The police department suffered tragedy in May 2015 when K-9 handler LT. Eric Eslary was killed in the line of duty in a motor vehicle accident. His K-9 Blek was also injured and made a full recovery from the accident. K-9 Blek died of natural causes in 2018.

The Ligonier Township Municipal Authority (whose board members are appointed by the supervisors) provides water and sewage service to township residents. Fire protection services are provided by a 100% totally volunteer force, from three of the township's villages. The Ligonier Township Volunteer Fire Department #1 (in the village of Waterford). The Wilpen Volunteer Fire Department of Ligonier Township (in the village of Wilpen) and The Darlington Volunteer Fire Department [4] (in the village of Darlington).


Historical population
Census Pop.
2018 (est.)6,400[2]−3.1%
U.S. Decennial Census[5]

As of the census[6] of 2000, there were 6,973 people, 2,914 households, and 2,089 families residing in the township. The population density was 75.9 people per square mile (29.3/km2). There were 3,556 housing units at an average density of 38.7/sq mi (14.9/km2). The racial makeup of the township was 99.21% White, 0.13% African American, 0.04% Native American, 0.13% Asian, 0.07% from other races, and 0.42% from two or more races. Hispanic or Latino of any race were 0.27% of the population.

There were 2,914 households, out of which 25.4% had children under the age of 18 living with them, 62.0% were married couples living together, 6.7% had a female householder with no husband present, and 28.3% were non-families. 25.0% of all households were made up of individuals, and 12.5% had someone living alone who was 65 years of age or older. The average household size was 2.36 and the average family size was 2.82.

In the township the population was spread out, with 20.3% under the age of 18, 5.7% from 18 to 24, 24.9% from 25 to 44, 28.8% from 45 to 64, and 20.3% who were 65 years of age or older. The median age was 44 years. For every 100 females, there were 96.2 males. For every 100 females age 18 and over, there were 94.1 males.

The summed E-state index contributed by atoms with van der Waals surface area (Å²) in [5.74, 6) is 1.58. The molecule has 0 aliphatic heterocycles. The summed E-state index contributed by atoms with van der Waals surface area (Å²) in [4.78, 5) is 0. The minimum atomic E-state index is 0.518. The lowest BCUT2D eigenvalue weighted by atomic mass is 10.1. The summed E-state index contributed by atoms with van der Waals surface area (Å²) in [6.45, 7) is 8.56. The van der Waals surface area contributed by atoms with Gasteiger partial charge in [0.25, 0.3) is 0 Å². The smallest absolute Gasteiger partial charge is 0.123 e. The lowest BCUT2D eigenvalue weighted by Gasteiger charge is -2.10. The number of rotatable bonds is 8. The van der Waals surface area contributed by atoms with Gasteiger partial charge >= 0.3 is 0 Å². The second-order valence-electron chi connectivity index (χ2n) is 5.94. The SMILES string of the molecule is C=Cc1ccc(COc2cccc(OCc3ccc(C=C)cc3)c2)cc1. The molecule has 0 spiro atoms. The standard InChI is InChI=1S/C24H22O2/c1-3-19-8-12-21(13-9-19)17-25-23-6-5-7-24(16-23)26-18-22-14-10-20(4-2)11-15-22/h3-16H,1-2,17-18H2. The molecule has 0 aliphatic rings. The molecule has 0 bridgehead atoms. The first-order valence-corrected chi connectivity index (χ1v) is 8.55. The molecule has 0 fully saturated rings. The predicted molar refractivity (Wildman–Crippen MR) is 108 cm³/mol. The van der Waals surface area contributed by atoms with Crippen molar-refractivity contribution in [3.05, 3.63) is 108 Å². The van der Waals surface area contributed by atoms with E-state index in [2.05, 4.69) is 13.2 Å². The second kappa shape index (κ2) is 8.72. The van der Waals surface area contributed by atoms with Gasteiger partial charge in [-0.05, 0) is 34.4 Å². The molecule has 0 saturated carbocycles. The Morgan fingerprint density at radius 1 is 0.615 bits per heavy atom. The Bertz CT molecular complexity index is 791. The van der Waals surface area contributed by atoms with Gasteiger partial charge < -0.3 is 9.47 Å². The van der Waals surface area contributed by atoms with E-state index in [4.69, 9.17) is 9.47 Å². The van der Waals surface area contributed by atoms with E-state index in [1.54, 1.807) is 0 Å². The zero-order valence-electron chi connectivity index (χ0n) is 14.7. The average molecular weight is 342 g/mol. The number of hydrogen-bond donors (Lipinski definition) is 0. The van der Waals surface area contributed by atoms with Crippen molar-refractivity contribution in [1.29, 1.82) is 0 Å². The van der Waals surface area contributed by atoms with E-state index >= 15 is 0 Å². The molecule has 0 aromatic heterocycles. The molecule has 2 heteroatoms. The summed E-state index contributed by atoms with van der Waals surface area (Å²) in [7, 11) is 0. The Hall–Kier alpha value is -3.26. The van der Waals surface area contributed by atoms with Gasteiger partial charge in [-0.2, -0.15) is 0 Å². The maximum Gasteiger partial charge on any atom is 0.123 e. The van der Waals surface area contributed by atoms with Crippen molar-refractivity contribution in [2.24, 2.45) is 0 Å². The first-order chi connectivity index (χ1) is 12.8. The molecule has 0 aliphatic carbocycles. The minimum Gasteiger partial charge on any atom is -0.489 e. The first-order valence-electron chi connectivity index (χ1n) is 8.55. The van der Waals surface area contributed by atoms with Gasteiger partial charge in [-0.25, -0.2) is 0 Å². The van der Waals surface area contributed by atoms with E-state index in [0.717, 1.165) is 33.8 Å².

The median income for a household in the township was $36,817, and the median income for a family was $46,715. Males had a median income of $35,969 versus $23,975 for females. The per capita income for the township was $25,049. About 5.8% of families and 8.2% of the population were below the poverty line, including 9.4% of those under age 18 and 10.5% of those age 65 or over.


  1. ^ "2016 U.S. Gazetteer Files". United States Census Bureau. Retrieved Aug 14, 2017.
  2. ^ a b Bureau, U. S. Census. "U.S. Census website". United States Census Bureau. US Census Bureau. Retrieved 1 December 2019.
  3. ^ "National Register Information System". National Register of Historic Places. National Park Service. July 9, 2010.
  4. ^ "Darlington Volunteer Fire Company". Archived from the original on 2010-11-21. Retrieved 2017-08-07.
  5. ^ "Census of Population and Housing". Retrieved June 4, 2016.
  6. ^ "U.S. Census website". United States Census Bureau. Retrieved 2008-01-31.

External links[edit]